-Cooler Corn is the best, but one half ear is plenty per person.
-Meat: less is more. You’ll need less than you think.
-Prep as much as you can before you leave. You’ll be grateful once you get to camp, especially if your facilities are not professional grade.
-Always grill whatever buns you are using. Grilled buns always taste better.
-The rolls at Walmart are cheap, and perfect for French dips and lots of other little sandwiches.
-Bring a lot of aluminum disposable steam table pans. They are perfect for serving, can be washed out, and thrown away at the end of camp. These can now be purchased at Costco (300 West if in SLC) and Sam’s club in bulk.
-Remember, it takes way longer for items to cook in ovens when the ovens are full (when an oven is full of lasagna pans it will take an additional 30-45 minutes to cook).
-Take items such as lasagna, enchiladas, casseroles out of the fridge at least an hour before placing in oven to allow to come closer to room temp before baking.
-Sometimes it is better to pay for individual bags of chips than large bulk bags.
-Almost any cake recipe can be made in a sheet pan. Make ahead, freeze, then thaw at camp and frost to serve.
-Rice Krispies treats are always a hit and GLUTEN FREE.
-Try to think outside the Baked Potato Bar box! There are countless recipes found online and in cookbooks that will work for large gatherings.
Storage/Organization of food:
-A refrigerated truck is very helpful if a large commercial refrigerator/freezer is not available. Can be rented by the day.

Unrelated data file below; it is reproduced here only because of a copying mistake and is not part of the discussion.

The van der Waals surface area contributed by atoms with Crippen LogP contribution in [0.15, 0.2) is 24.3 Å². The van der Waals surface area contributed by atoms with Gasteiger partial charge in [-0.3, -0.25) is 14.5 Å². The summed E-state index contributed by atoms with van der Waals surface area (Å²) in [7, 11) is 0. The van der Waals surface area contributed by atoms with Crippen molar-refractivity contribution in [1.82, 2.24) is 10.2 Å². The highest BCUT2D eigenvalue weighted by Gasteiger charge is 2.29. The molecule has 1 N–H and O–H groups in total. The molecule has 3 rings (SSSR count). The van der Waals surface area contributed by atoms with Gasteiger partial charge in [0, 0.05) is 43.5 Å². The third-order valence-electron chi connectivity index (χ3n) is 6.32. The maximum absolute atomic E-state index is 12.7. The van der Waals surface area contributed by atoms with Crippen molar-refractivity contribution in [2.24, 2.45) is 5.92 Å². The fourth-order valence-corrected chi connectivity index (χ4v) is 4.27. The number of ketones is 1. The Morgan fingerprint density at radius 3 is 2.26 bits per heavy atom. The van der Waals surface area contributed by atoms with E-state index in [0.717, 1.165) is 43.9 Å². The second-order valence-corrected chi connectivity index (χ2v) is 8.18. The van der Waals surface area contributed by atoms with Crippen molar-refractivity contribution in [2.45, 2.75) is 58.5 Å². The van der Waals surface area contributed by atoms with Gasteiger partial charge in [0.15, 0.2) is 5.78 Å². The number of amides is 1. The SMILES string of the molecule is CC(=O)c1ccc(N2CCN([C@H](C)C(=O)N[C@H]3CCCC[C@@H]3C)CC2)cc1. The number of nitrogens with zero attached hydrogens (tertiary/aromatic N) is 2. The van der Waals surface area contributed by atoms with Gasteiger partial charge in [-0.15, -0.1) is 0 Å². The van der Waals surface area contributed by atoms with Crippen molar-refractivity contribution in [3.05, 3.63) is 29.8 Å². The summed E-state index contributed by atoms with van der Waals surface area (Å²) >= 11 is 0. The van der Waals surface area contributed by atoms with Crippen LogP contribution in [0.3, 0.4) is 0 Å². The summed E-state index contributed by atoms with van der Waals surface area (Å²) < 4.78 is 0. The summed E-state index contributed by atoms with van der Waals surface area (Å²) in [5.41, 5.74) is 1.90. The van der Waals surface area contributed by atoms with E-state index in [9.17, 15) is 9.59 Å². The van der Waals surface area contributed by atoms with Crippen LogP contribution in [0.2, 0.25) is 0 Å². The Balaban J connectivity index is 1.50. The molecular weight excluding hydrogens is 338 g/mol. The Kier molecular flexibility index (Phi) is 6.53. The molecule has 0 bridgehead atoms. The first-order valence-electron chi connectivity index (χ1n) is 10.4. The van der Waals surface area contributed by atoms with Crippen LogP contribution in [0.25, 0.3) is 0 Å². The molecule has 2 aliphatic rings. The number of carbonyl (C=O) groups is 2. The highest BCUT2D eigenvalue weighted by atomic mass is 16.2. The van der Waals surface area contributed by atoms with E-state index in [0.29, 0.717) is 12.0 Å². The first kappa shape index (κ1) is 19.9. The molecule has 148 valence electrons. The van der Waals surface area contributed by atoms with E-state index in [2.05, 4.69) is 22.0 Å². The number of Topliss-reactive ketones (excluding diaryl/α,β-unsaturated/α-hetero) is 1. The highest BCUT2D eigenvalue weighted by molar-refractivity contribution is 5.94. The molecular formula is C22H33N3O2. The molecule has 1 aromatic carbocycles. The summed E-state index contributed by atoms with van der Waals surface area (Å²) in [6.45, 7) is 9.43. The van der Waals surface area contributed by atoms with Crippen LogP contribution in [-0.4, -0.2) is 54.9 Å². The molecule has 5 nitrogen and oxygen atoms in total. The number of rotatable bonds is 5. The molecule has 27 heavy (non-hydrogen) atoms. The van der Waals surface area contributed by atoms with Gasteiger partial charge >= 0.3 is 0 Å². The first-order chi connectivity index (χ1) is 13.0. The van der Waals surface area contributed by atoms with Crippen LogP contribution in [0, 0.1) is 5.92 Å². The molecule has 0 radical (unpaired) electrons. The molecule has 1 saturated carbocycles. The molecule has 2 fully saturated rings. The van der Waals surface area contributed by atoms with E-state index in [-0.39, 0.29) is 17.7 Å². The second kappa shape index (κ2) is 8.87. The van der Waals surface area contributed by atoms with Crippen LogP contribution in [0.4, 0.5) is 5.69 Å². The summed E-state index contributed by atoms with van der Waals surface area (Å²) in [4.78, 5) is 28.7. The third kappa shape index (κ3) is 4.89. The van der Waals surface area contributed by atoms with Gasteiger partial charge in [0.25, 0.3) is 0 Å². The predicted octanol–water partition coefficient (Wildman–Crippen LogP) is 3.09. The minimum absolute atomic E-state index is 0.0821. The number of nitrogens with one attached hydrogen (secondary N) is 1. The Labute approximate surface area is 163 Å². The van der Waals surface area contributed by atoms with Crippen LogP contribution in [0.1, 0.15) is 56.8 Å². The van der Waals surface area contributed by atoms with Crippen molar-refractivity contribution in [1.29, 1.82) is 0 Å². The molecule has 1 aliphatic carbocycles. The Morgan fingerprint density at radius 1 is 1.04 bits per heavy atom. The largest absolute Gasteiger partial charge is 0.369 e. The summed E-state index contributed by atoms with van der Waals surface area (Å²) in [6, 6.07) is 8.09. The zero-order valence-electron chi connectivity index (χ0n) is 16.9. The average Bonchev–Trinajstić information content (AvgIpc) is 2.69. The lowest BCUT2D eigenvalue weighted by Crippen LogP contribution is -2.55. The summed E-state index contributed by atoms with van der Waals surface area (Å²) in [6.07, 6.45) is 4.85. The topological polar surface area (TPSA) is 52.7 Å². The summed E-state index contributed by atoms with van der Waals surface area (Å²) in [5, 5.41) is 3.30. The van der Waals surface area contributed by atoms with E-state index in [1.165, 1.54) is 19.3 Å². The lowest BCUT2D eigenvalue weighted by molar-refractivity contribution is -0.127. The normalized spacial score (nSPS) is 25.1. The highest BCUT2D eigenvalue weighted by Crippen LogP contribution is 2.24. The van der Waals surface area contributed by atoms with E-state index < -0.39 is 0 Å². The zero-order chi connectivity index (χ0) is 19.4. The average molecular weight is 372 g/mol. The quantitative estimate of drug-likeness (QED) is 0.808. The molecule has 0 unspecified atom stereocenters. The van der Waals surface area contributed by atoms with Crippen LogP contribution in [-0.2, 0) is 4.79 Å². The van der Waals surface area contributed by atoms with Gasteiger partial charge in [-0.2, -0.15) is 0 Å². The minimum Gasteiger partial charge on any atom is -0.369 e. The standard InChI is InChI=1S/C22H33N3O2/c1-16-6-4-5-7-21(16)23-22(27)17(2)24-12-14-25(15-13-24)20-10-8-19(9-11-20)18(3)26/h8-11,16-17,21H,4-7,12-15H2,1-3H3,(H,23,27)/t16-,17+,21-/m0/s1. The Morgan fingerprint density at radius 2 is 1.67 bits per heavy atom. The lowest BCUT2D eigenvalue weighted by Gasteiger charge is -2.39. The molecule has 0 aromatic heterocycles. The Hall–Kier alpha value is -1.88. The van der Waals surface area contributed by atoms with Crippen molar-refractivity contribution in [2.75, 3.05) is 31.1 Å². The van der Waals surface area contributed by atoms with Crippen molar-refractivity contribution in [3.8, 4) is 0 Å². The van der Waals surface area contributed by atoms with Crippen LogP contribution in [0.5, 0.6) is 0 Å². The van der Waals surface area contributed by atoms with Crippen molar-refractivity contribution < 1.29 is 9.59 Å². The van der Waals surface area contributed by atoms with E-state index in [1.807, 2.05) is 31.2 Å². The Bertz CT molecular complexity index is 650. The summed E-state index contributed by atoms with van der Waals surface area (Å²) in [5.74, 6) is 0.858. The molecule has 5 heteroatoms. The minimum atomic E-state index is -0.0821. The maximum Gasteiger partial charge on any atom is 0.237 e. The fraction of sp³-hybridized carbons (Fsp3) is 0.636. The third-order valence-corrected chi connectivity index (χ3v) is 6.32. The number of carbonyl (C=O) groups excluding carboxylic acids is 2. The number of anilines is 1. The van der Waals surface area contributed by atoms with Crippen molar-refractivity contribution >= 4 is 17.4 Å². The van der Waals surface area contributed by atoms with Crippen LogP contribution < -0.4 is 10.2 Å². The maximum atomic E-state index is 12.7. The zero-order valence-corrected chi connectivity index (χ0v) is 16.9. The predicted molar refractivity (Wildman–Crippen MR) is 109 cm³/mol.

-Organize food in pantry. Have two women organizing as items are delivered or unloaded; one person in charge of walk in fridge, one for pantry.
-Organize by meals instead of items. Keep all items for a particular meal in one place for easy prep.
– Use cardboard boxes for keeping things cool and hot. Take extra boxes or coolers to keep items hot or cold. Baked potatoes, for instance, will keep hot in a cardboard box–with layers of newspaper lining the potatoes–for hours.
-Have committee members freeze washed out milk cartons or 2-liter soda bottles for a couple of weeks prior to camp. Then use the frozen containers to serve as ice jugs to keep food cold in coolers. Then just toss and recycle when the ice is thawed!
-Post the menu, along with a duty chart for each meal somewhere prominent in kitchen. This eliminates the need for the committee to wonder or ask WHAT CAN I DO TO HELP?? They can look at the task list and pick an assignment.
-Assign one person to be in charge of each meal. They will give assignments and make sure the meal is prepared and ready to go in time. This helps everyone to know who is in charge of the meal and where to go with questions about the specific meal.
-Keep a list outside of the refrigerator and freezer of all items inside. Cross off as the items are used.
-Assign one person to document after each meal what amounts were used, what was popular, what was not. We record the amounts right next to the menu posted in the kitchen, and also keep a separate notebook in the kitchen for reference.
Printable lists to help you get organized:
also, printable blank sheets for you to fill in with your personalized menu and assignments:
Ideas for saving $$
-Always have the girls eat before leaving home and pack a sack lunch. Dinner can also be from home if you’re on a really tight budget. Have each person bring their own foil dinner. It can be leftovers from dinner at home; anything that can be placed in a foil square and sealed and heated up in a campfire.